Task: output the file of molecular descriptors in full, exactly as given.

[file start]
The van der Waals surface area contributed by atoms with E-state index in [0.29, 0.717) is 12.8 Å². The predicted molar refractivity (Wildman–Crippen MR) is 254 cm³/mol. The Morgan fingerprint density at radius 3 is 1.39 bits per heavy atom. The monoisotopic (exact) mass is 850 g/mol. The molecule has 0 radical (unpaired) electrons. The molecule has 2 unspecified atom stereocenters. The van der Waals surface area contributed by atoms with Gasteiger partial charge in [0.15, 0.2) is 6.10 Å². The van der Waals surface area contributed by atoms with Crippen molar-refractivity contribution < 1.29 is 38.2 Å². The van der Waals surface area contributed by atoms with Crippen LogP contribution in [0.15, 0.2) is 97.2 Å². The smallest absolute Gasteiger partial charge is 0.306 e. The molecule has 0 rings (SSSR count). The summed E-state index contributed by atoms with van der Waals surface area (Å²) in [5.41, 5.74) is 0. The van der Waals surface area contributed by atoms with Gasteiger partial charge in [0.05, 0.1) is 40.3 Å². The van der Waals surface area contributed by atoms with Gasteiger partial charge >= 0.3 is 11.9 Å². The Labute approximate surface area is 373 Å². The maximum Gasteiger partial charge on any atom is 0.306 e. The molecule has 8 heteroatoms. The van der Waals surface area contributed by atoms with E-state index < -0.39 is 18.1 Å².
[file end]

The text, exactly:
The van der Waals surface area contributed by atoms with E-state index in [0.29, 0.717) is 12.8 Å². The predicted molar refractivity (Wildman–Crippen MR) is 254 cm³/mol. The Morgan fingerprint density at radius 3 is 1.39 bits per heavy atom. The monoisotopic (exact) mass is 850 g/mol. The molecule has 0 radical (unpaired) electrons. The molecule has 2 unspecified atom stereocenters. The van der Waals surface area contributed by atoms with Gasteiger partial charge in [0.15, 0.2) is 6.10 Å². The van der Waals surface area contributed by atoms with Crippen molar-refractivity contribution < 1.29 is 38.2 Å². The van der Waals surface area contributed by atoms with Crippen LogP contribution in [0.15, 0.2) is 97.2 Å². The smallest absolute Gasteiger partial charge is 0.306 e. The molecule has 0 rings (SSSR count). The summed E-state index contributed by atoms with van der Waals surface area (Å²) in [5.41, 5.74) is 0. The van der Waals surface area contributed by atoms with Gasteiger partial charge in [0.05, 0.1) is 40.3 Å². The van der Waals surface area contributed by atoms with Gasteiger partial charge >= 0.3 is 11.9 Å². The Labute approximate surface area is 373 Å². The maximum Gasteiger partial charge on any atom is 0.306 e. The molecule has 8 heteroatoms. The van der Waals surface area contributed by atoms with E-state index < -0.39 is 18.1 Å².